Hallelujah, Baby!
by Jule Styne, Betty Comden, and Adolph Green
Adolph Green
(1968) Company by Stephen Sondheim
Stephen Sondheim
(1971) Follies
Follies
by Stephen Sondheim
Stephen Sondheim
(1972) A Little Night Music
A Little Night Music
by Stephen Sondheim
Stephen Sondheim
(1973) Gigi by Frederick Loewe and Alan Jay Lerner
Alan Jay Lerner
(1974) The Wiz
The Wiz
by Charlie Smalls
Charlie Smalls
(1975)

1976-2000

A Chorus Line
A Chorus Line
by Marvin Hamlisch
Marvin Hamlisch
and Edward Kleban (1976) Annie by Charles Strouse
Charles Strouse
and Martin Charnin (1977) On the Twentieth Century by Cy Coleman, Betty Comden, and Adolph Green (1978) Sweeney Todd
Sweeney Todd
by Stephen Sondheim
Stephen Sondheim
(1979) Evita by Andrew Lloyd Webber
Andrew Lloyd Webber
and Tim Rice
Tim Rice
(1980) Woman of the Year by John Kander and Fred Ebb
Fred Ebb
(1981) Nine by Maury Yeston (1982) Cats by Andrew Lloyd Webber
Andrew Lloyd Webber
and T. S. Eliot
T. S. Eliot
(1983) La Cage aux Folles by Jerry Herman
Jerry Herman
(1984) Big River by Roger Miller
Roger Miller
(1985) Drood
Drood
by Rupert Holmes (1986) Les Misérables by Claude-Michel Schönberg, Herbert Kretzmer, and Alain Boublil (1987) Into the Woods
Into the Woods
by Stephen Sondheim
Stephen Sondheim
(1988) City of Angels by Cy Coleman
Cy Coleman
and David Zippel (1990) The Will Rogers Follies
Follies
by Cy Coleman, Betty Comden, and Adolph Green (1991) Falsettos by William Finn
William Finn
(1992) Kiss of the Spider Woman by John Kander and Fred Ebb
Fred Ebb
/ The Who's Tommy by Pete Townshend
Pete Townshend
(1993) Passion by Stephen Sondheim
Stephen Sondheim
(1994) Sunset Boulevard by Andrew Lloyd Webber, Don Black, and Christopher Hampton (1995) Rent by Jonathan Larson (1996) Titanic by Maury Yeston (1997) Ragtime by Stephen Flaherty and Lynn Ahrens (1998) Parade by Jason Robert Brown
Jason Robert Brown
(1999) Aida by Elton John
Elton John
and Tim Rice
Tim Rice
(2000)

2001-present

The Producers by Mel Brooks
Mel Brooks
(2001) Urinetown
Urinetown
by Mark Hollmann and Greg Kotis (2002) Hairspray by Marc Shaiman
Marc Shaiman
and Scott Wittman (2003) Avenue Q
Avenue Q
by Robert Lopez
Robert Lopez
and Jeff Marx
Jeff Marx
(2004) The Light in the Piazza by Adam Guettel
Adam Guettel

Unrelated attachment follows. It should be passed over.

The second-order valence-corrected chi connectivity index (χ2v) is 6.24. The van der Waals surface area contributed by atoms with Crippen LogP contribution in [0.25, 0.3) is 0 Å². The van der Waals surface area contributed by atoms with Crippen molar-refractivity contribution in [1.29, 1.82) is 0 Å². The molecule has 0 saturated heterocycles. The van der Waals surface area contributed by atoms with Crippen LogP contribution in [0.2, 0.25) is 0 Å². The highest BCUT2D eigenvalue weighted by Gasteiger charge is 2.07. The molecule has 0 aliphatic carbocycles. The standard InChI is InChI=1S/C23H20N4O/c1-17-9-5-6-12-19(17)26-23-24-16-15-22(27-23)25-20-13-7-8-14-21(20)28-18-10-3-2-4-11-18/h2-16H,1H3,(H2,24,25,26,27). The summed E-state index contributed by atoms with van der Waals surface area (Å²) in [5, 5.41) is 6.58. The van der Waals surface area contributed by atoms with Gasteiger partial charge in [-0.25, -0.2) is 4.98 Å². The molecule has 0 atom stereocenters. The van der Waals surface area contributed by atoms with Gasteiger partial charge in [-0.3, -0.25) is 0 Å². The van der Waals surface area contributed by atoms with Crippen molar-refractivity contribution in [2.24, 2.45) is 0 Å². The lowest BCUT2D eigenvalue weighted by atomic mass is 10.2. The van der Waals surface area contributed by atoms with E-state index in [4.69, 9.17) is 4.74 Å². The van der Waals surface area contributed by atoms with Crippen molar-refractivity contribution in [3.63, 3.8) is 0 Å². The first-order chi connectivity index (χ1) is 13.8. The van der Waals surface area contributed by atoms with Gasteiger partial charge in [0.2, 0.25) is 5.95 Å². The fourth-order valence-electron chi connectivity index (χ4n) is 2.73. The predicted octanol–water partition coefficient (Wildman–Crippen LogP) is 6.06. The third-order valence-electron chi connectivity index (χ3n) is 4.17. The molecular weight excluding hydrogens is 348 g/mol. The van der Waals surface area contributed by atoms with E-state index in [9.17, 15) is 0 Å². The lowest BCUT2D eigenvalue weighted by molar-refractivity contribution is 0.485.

(2005) The Drowsy Chaperone
The Drowsy Chaperone
by Lisa Lambert and Greg Morrison (2006) Spring Awakening by Duncan Sheik
Duncan Sheik
and Steven Sater (2007) In the Heights
In the Heights
by Lin-Manuel Miranda
Lin-Manuel Miranda
(2008) Next to Normal
Next to Normal
by Tom Kitt and Brian Yorkey (2009) Memphis by David Bryan
David Bryan
and Joe DiPietro (2010) The Book of Mormon by Trey Parker, Robert Lopez
Robert Lopez
and Matt Stone
Matt Stone
(2011) Newsies by Alan Menken
Alan Menken
and Jack Feldman (2012) Kinky Boots by Cyndi Lauper
Cyndi Lauper
(2013) The Bridges of Madison County by Jason Robert Brown
Jason Robert Brown
(2014) Fun Home by Jeanine Tesori and Lisa Kron (2015) Hamilton by Lin-Manuel Miranda
Lin-Manuel Miranda
(2016) Dear Evan Hansen
Dear Evan Hansen
by Benj Pasek and Justin Paul (2017)

v t e

Kennedy Center Honorees (2000s)

2000

Mikhail Baryshnikov Chuck Berry Plácido Domingo Clint Eastwood Angela Lansbury

2001

Julie Andrews Van Cliburn Quincy Jones Jack Nicholson Luciano Pavarotti

2002

James Earl Jones James Levine Chita Rivera Paul Simon Elizabeth Taylor

2003

James Brown Carol Burnett Loretta Lynn Mike Nichols Itzhak Perlman

2004

Warren Beatty Ossie Davis
Ossie Davis
& Ruby Dee Elton John Joan Sutherland John Williams

2005

Tony Bennett Suzanne Farrell Julie Harris Robert Redford Tina Turner

2006

Zubin Mehta Dolly Parton Smokey Robinson Steven Spielberg Andrew Lloyd Webber

2007

Leon Fleisher Steve Martin Diana Ross Martin Scorsese Brian Wilson

2008

Morgan Freeman George Jones Barbra Streisand Twyla Tharp Pete Townshend
Pete Townshend
& Roger Daltrey

2009

Mel Brooks Dave Brubeck Grace Bumbry Robert De Niro Bruce Springsteen

Complete list 1970s 1980s 1990s 2000s 2010s

v t e

Meher Baba

Publications

God Speaks
God Speaks
(1955) Discourses (1939) God in a Pill?
God in a Pill?
(1966)

Terms and concepts

God-realization Perfect Master Involution Mast Mandali New Life

Prayers

Parvardigar Prayer Prayer of Repentance Beloved God Prayer Seven Names of God Prayer 101 Names of God

Traditions

Amartithi Silence Day Dhuni Meher Baba's missing book

Important places

Meherabad
Meherabad
ashram

Pilgrim Center shrine/tomb

Meherazad Meher Spiritual Center Meher Mount Avatar's Abode

Family

Shireen Irani
Shireen Irani
(mother) Sheriar Irani
Sheriar Irani
(father) Mani Irani
Mani Irani
(sister)

Associated figures

Mehera Irani Norina Matchabelli Kitty Davy Eruch Jessawala Faredoon Driver Bhau Kalchuri Francis Brabazon William Donkin Lyn Ott Charles Purdom Gabriel Pascal Quentin Tod Meredith Starr Pete Townshend Tom Hopkinson Mirza Ismail

Contacted masters

Hazrat Babajan Upasni Maharaj Sai Baba of Shirdi Hazrat Tajuddin Baba Narayan Maharaj

Organizations

Avatar Meher Baba
Meher Baba
Trust Sufism Reoriented

Legacy

"Don't Worry, Be Happy" Beyond Words (1997 documentary) Nema aviona za Zagreb
Nema aviona za Zagreb
(2012 film) Happy Birthday (1970 album) I Am (1972 album) With Love (1976 album) O Parvardigar (1976 film) "Parvardigar" (2001 album)

Authority control

WorldCat Identities VIAF: 197831 LCCN: n85093204 ISNI: 0000 0001 1556 1378 GND: 118758543 SUDOC: 077719743 BNF: cb139005297 (data) MusicBrainz: fb147b8f-0144-4418-acaa-90b2d9779840 NDL: 00458996 NKC: ola2002151720 BNE: XX1041825 SN

.